Časopis Kritische Blätter für Literatur und Kunst (1857–1858) v kontextu soudobých literárněkritických debat o realismu

Title in English Journal Kritische Blätter für Literatur und Kunst (1857–1858) in the context of contemporary literary-critical debates on realism
Authors

URVÁLKOVÁ Zuzana

Type Article in Periodical
Magazine / Source Bohemica litteraria
MU Faculty or unit

Faculty of Arts

Citation
Doi http://dx.doi.org/10.5817/BL2019-2-3
Keywords Kritische Blätter für Literatur und Kunst; literary journals; literary criticism; the 1850s; ideal realism; Eduard Schmidt-Weissenfels; Czech-German Literary Relations; 19th century novel; Album edition; Jan Neruda; Karel Sabina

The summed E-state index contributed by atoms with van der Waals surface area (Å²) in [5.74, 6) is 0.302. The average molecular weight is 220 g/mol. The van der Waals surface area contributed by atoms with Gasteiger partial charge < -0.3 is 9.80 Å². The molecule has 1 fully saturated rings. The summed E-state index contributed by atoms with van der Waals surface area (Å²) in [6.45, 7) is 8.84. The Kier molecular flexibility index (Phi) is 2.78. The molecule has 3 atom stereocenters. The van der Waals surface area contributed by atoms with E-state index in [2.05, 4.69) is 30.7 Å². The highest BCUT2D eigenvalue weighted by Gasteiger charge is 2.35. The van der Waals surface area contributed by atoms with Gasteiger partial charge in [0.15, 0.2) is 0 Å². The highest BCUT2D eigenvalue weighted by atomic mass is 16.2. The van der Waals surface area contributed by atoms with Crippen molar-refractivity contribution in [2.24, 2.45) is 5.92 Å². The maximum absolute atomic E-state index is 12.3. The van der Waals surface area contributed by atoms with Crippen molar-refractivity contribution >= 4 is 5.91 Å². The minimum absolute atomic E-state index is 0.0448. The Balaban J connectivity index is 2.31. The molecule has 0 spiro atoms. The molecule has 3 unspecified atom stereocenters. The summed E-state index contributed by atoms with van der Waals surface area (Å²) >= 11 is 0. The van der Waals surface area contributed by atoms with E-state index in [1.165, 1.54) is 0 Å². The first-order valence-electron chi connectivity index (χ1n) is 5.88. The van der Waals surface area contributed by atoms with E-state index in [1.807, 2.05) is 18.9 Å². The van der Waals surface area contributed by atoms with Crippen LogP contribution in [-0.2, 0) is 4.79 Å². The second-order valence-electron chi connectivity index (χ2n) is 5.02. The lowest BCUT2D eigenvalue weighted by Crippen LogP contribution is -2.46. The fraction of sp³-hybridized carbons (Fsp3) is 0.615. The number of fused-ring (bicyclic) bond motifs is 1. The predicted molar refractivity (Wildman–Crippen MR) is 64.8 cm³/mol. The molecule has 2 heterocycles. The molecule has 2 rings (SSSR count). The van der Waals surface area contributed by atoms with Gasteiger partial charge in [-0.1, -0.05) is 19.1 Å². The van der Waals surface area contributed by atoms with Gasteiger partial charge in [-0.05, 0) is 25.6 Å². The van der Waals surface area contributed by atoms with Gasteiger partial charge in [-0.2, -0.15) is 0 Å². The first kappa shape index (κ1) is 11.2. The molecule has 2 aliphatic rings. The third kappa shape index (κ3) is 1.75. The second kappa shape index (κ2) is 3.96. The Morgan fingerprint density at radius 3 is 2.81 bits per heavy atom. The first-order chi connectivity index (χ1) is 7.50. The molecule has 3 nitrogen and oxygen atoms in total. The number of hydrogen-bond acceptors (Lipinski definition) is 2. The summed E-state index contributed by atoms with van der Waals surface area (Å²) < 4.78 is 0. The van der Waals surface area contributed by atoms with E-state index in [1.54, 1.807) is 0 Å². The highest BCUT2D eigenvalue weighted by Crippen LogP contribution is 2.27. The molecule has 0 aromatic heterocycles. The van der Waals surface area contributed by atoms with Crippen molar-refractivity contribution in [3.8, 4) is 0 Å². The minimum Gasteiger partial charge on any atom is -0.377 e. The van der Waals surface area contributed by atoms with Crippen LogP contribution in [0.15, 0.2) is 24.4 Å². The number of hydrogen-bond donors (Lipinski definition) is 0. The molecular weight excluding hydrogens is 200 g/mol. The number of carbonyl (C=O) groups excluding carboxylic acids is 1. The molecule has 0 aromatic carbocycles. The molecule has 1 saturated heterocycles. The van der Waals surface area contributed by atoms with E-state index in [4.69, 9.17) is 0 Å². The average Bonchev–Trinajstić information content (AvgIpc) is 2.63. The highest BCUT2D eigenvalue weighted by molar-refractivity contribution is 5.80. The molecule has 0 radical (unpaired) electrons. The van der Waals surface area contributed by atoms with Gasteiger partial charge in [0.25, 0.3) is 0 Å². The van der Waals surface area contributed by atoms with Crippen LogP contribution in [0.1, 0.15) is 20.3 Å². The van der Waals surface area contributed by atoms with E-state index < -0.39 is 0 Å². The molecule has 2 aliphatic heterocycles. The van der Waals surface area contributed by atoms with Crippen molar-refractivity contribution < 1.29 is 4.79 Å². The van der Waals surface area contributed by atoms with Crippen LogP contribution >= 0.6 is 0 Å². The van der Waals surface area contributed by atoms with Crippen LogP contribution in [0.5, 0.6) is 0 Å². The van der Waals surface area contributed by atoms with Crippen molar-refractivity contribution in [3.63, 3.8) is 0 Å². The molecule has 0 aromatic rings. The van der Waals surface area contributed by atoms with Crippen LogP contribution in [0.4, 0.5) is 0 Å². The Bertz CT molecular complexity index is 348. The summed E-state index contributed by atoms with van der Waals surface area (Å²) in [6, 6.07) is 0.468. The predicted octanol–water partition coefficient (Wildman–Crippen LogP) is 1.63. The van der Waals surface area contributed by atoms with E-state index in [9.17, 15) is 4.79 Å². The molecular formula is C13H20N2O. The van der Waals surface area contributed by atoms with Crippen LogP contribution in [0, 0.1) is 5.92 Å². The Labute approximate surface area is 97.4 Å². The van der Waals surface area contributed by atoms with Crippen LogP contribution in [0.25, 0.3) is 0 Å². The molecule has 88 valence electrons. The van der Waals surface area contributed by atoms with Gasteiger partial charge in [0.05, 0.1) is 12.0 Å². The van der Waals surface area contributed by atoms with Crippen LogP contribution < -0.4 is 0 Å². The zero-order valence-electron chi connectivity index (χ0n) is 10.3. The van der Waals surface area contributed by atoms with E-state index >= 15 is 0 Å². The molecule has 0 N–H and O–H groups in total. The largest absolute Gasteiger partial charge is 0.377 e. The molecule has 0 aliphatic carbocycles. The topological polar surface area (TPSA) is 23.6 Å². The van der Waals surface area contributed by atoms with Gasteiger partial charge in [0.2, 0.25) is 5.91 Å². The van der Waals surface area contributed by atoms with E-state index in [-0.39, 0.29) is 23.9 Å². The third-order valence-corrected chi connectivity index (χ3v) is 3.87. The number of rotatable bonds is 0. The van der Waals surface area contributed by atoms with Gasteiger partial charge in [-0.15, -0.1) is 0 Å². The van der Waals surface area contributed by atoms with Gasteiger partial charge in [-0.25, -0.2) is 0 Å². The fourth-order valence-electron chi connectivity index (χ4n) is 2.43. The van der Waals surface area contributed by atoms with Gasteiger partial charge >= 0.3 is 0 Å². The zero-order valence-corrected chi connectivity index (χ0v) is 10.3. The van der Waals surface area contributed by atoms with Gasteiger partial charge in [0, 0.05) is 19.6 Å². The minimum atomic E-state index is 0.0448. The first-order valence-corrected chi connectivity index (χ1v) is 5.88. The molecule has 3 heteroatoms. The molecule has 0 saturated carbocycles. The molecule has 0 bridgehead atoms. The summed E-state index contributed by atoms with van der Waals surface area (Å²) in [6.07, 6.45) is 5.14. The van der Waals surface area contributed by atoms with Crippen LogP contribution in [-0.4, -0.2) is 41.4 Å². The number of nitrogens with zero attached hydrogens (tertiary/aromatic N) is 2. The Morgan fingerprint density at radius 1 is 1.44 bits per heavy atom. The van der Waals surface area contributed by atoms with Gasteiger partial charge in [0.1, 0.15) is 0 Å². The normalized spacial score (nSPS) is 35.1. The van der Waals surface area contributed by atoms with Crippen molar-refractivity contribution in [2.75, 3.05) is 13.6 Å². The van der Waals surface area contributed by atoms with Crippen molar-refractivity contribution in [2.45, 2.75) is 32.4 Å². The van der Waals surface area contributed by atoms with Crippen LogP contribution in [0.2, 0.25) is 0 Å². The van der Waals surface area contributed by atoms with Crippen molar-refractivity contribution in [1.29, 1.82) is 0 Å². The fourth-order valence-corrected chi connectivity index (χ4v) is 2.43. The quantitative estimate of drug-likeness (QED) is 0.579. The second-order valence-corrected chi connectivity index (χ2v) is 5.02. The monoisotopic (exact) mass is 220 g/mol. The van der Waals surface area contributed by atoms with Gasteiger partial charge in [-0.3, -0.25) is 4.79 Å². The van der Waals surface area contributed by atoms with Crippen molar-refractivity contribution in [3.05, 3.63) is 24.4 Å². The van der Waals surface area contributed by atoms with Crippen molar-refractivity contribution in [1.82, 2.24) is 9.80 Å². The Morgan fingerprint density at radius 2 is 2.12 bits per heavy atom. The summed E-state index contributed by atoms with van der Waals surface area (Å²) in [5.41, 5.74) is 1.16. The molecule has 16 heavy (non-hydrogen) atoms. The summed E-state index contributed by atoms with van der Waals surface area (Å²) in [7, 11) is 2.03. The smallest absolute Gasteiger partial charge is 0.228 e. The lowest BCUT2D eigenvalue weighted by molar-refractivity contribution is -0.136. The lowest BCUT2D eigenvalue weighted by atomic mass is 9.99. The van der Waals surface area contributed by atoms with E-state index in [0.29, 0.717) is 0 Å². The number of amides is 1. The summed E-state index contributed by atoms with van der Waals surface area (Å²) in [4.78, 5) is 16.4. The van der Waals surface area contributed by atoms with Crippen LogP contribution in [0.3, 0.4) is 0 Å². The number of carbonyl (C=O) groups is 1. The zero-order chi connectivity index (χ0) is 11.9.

Description This paper presents the age of literary criticism in German-language journals, as mapped out by Kritische Blätter für Literatur und Kunst (1857–1858), which was published in Prague and Leipzig by the Czech publisher Ignác Leopold Kober. The journal took part in the disputes that had taken place in the German literary criticism, concerning the form of Realism in art, and became a focal point where rationally defined, objective criticism was cultivated in the spirit of Enlightenment. While its editor, the German Eduard Schmidt-Weissenfels, in his articles presented a sort of an ideal Realism, which he further specified and favoured instead of the documentary, or „absolute“ Realism (the equivalent of which in today’s theory of literature would be Naturalism), the Czech Ignác Jan Hanuš promoted the critical evaluation of Slavic and Hungarian academic works in addition to those written in German. The Czech-German editorship with its supranational and panaustrian approach strived to create an organ of literary criticism to reflect the science and arts of the cultural space of Central Europe without the limitations of national standpoints. While Schmidt-Weissenfels pointed to Idealism and Romanticism in his programme of Ideal Realism, Hanuš and his collaborators (namely Julius Feifalík) pointed a critical mirror toward the Romantic tradition in Czech literary science by questioning the authenticity of the oldest literary monuments in Czech and the results of Czech literary science, using both the method of rational criticism and German science’s strict measures. Kritische Blätter für Literatur und Kunst (1857–1858) provided the impulse for the response of the Czech post-March criticism, as well – authors such as Jan Neruda and Karel Sabina started promoting Realism and defining its aesthetic framework.
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